Anne, queen of Great Britain and Ireland, the last member of the house of Stuart who sat upon the English throne, born at Twickenham, near London, Feb. 6, 1664, died Aug. 1, 1714. She was the second daughter of James II., then duke of York, by his first marriage with Anne Hyde, daughter of the illustrious Clarendon. Though both her parents became attached to the Roman Catholic church, she was educated in the principles of the church of England, and in 1683 was married to Prince George, brother of Christian V., king of Denmark. It was for some time a matter of doubt and deep anxiety what part she would take in the contest which distracted England between James II. and the party of the prince of Orange; but the influence of the vehement duchess of Marlborough, for whom Anne had a romantic fondness, at length made her decide the question against the promptings of filial affection. She renounced the purpose of accompanying her father in his exile, adhered to the dominant party, and by the act of settlement the British crown was guaranteed to her and her children in default of issue to William and Mary. She lived in retirement till the death of William, and the friendship between her and the king and queen was only formal.
Of the 17 children whom she bore to her husband, only one survived infancy, the duke of Gloucester, who died in 1700, at the age of 11. On the death of William in 1702, Mary having previously died without heirs, Anne ascended the throne. Though feeble in character, she pursued the plans of her predecessor against the ambition of Louis XIV., and on the day of her coronation the triple alliance was renewed between England, Holland, and the German empire, against France. This was shortly after the opening of the war of the Spanish succession, in which Prince Eugene and Marlborough, by the victories of Oudenarde, Ramillies, and Blenheim, drove the French troops from the Danube across the Rhine. In the battle of Malplaquet, the son of James II., the chevalier St. George, charged at the head of the French cavalry the army of his sister Anne, commanded by Marlborough. The most important conquest made by England in this war was the fortress of Gibraltar. The great political event of the reign of Anne was the union of England and Scotland, completed May 1, 1707. In 1710 the popularity of Marlborough, who had been for eight years the idol of the queen, the parliament, and the people, began to wane, and his duchess lost the queen's confidence.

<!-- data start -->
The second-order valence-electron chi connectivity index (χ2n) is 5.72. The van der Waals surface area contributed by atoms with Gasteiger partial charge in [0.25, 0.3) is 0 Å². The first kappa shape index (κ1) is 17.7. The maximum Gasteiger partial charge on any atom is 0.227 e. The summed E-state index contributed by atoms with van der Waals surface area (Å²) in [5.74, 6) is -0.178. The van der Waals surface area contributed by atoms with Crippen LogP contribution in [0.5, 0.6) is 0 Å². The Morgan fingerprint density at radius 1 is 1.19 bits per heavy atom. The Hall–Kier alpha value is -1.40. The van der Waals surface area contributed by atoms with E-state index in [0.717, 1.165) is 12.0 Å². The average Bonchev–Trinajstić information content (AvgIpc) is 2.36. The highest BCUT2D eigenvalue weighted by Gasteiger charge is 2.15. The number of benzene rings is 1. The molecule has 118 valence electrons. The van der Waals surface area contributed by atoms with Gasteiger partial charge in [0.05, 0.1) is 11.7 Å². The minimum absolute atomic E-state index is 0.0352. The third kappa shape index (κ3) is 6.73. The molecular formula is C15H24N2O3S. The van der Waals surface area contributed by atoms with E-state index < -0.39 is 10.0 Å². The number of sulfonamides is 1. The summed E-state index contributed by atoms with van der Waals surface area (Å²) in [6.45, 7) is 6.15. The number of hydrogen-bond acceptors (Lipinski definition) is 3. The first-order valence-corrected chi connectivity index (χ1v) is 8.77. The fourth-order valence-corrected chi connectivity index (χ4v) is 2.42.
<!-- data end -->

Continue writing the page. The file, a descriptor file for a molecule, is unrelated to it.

The tories, who now had in their ranks the ablest statesmen and the most effective writers, increased in power, and the whigs completed their own ruin by the prosecution of Dr. Sacheverell for preaching in favor of the divine right of kings. In the new election the tories were successful, a new ministry was formed, in which Harley, afterward earl of Oxford, and Lord Bolingbroke were the chiefs, and a new favorite, Mrs. Ma-sham, the daughter of a London merchant, reigned at court. It was determined to conclude peace, and the fruits of the war, not less than the allies of England, were neglected in the treaty of Utrecht, signed April 11, 1713. The new leaders were not harmonious, and though the crown had been settled, in the event of Anne's death without children, upon the princess Sophia of Hanover, the granddaughter of James L, yet the court and courtiers were occupied with intrigues to give the succession to the son of James II., James, the chevalier St. George. The queen, wearied with the wrangling and cabals of her ministers, suddenly died; and her death, at a moment when the plans of Bolingbroke were immature, was perhaps the means of securing peacefully to England the Protestant succession. Anne was deficient in mental vigor, but amiable.
Though she was obliged twice to set a price upon the head of her brother, she seems to have cherished for him a strong affection. Her reign, distinguished by successful wars, has also been called the Augustan period of English literature. The writings of Addison, Pope, Steele, Swift, and Defoe adorned the age, and periodical sheets and newspapers, such as the successive numbers of the "Spectator," then first came into fashion.